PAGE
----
Chapter 0. Introduction

0.4. The fundamentals of NetLogo

This section provides a succinct overview of the fundamentals of NetLogo. It is strongly based on the excellent NetLogo user manual, version 6.1.1 (Wilensky, 2019). By no means do we claim originality on the content of this section; all credit should go to Uri Wilensky and his team. The following table provides links to the different aspects of NetLogo programming that we cover here.

Very basics More advanced Final polishing
The three tabs Ask Consistency within procedures
Types of agents Lists Breeds
Instructions Agentsets Ticks and Plotting
Variables Synchronization Skeleton of many NetLogo models
The code for Schelling-Sakoda model

Feel free to skip this section if you are already familiar with NetLogo. For future reference, you may wish to download our NetLogo quick guide, which is a 6-page pdf file containing the main concepts outlined here.

1. The three tabs

The main window of NetLogo contains three tabs, i.e. the interface tab, the info tab and the code tab (see figure 1).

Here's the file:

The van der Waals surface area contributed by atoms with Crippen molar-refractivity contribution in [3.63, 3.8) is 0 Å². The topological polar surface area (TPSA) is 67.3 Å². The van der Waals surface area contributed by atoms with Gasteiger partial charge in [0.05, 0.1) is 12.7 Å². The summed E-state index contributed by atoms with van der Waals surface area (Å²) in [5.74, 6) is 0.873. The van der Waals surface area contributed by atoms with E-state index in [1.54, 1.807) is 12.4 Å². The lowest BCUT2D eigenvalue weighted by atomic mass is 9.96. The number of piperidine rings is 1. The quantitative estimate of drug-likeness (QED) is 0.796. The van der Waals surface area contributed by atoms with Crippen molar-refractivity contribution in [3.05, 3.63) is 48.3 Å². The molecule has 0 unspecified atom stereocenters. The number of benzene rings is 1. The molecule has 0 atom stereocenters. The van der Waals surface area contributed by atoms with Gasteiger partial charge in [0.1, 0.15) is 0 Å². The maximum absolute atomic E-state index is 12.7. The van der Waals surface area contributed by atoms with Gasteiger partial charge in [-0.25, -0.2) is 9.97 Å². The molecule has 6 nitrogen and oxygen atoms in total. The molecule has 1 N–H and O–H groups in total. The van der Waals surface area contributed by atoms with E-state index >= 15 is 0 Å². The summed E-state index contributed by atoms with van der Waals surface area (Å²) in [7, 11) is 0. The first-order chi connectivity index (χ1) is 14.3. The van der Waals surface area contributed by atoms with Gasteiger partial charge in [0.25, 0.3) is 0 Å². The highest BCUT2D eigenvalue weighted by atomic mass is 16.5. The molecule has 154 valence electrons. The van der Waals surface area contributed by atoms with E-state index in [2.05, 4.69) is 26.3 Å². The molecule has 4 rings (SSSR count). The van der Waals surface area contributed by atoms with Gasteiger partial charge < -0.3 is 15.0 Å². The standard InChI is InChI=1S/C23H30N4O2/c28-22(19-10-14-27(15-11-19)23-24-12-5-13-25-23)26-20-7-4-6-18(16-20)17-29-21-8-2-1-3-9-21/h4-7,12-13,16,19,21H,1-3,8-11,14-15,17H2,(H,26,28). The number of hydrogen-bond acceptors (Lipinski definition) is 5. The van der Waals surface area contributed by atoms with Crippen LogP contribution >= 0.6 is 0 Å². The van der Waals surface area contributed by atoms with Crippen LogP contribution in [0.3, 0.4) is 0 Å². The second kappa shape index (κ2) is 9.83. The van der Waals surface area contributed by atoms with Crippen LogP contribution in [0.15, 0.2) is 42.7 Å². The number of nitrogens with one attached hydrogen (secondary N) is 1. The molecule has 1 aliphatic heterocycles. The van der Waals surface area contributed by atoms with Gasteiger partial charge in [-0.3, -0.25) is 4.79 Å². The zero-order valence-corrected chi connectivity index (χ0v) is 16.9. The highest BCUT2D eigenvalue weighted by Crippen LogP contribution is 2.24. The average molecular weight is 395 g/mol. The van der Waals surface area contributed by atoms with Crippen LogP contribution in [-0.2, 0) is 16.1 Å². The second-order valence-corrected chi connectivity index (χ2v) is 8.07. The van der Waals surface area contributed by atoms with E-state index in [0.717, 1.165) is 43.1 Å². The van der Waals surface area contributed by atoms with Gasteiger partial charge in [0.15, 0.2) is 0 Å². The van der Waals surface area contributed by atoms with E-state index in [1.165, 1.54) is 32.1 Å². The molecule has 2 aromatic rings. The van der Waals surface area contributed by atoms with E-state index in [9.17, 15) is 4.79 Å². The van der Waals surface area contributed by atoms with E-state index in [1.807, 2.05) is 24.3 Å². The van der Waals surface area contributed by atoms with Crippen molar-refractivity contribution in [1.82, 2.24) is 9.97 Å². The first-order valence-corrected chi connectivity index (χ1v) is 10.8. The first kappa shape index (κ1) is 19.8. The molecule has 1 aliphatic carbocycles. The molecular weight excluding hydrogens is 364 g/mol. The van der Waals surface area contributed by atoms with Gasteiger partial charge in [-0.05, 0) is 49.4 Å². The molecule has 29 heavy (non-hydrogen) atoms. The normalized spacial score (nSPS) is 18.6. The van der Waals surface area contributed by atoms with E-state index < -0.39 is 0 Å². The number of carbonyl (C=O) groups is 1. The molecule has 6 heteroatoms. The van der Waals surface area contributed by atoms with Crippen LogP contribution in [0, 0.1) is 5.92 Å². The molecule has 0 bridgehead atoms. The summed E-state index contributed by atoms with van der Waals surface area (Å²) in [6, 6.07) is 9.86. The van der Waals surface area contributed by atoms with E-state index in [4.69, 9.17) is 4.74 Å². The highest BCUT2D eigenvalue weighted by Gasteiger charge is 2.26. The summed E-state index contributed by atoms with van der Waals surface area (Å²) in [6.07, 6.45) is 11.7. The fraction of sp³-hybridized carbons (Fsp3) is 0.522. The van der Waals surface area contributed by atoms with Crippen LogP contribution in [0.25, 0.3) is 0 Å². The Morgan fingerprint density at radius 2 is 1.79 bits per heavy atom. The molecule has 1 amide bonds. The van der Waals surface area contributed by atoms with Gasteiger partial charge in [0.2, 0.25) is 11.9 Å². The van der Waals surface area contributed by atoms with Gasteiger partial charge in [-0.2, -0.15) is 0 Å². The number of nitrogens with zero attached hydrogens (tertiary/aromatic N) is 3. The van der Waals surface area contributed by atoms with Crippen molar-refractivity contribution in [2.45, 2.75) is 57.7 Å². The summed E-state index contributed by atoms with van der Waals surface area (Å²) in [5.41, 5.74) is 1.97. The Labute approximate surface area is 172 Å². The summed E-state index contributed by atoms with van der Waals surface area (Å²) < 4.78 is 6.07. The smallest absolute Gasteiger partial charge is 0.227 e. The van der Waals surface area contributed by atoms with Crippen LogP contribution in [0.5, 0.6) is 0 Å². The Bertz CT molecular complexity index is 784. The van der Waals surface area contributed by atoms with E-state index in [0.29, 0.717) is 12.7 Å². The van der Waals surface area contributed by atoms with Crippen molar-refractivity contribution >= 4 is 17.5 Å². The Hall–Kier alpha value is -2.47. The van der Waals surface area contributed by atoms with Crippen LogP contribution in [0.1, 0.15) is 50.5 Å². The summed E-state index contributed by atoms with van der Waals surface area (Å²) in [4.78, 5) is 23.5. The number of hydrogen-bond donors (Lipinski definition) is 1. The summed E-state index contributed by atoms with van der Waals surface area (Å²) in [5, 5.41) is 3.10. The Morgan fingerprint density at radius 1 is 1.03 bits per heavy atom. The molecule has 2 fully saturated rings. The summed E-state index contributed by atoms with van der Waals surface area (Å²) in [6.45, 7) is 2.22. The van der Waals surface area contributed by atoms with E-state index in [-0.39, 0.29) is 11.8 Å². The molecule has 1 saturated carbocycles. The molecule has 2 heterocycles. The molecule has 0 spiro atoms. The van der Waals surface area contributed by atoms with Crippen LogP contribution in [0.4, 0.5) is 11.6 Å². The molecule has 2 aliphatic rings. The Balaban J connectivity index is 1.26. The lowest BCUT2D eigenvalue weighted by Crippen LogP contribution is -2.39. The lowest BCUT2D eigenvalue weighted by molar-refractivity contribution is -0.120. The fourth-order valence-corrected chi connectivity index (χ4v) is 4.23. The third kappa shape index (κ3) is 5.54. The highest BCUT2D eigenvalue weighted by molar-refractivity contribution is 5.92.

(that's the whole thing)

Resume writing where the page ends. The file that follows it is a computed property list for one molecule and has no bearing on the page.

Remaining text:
Figure 1. Top bar of the NetLogo Interface tab, where you can select the tab you want to see.

The Interface tab is used to run the model. It often contains buttons, sliders, switches, plots… Most models include a button labeled setup, which is used to initialize the model, and another button labeled go, which is used to run the model.

The Info tab can be used to include the documentation of the model.

Finally, the Code tab contains most of the code of the model. We say most because in some models part of the code is included within the plots in the interface tab.

2. Types of agents

Figure 2. The NetLogo world is made up of turtles, patches, links and the observer.

The NetLogo world is made up by four types of agents (see figure 2), i.e.:

  • Turtles. Turtles are agents that can move.
  • Patches: The NetLogo world is two-dimensional and is divided up into a grid of patches. Each patch is a square piece of “ground” over which turtles can move.
  • Links: Links are agents that connect two turtles. Links can be directed (from one turtle to another turtle) or undirected (one turtle with another turtle).
  • The observer: There is only one observer and it does not have a location. You can think of the observer as the conductor of the whole NetLogo orchestra.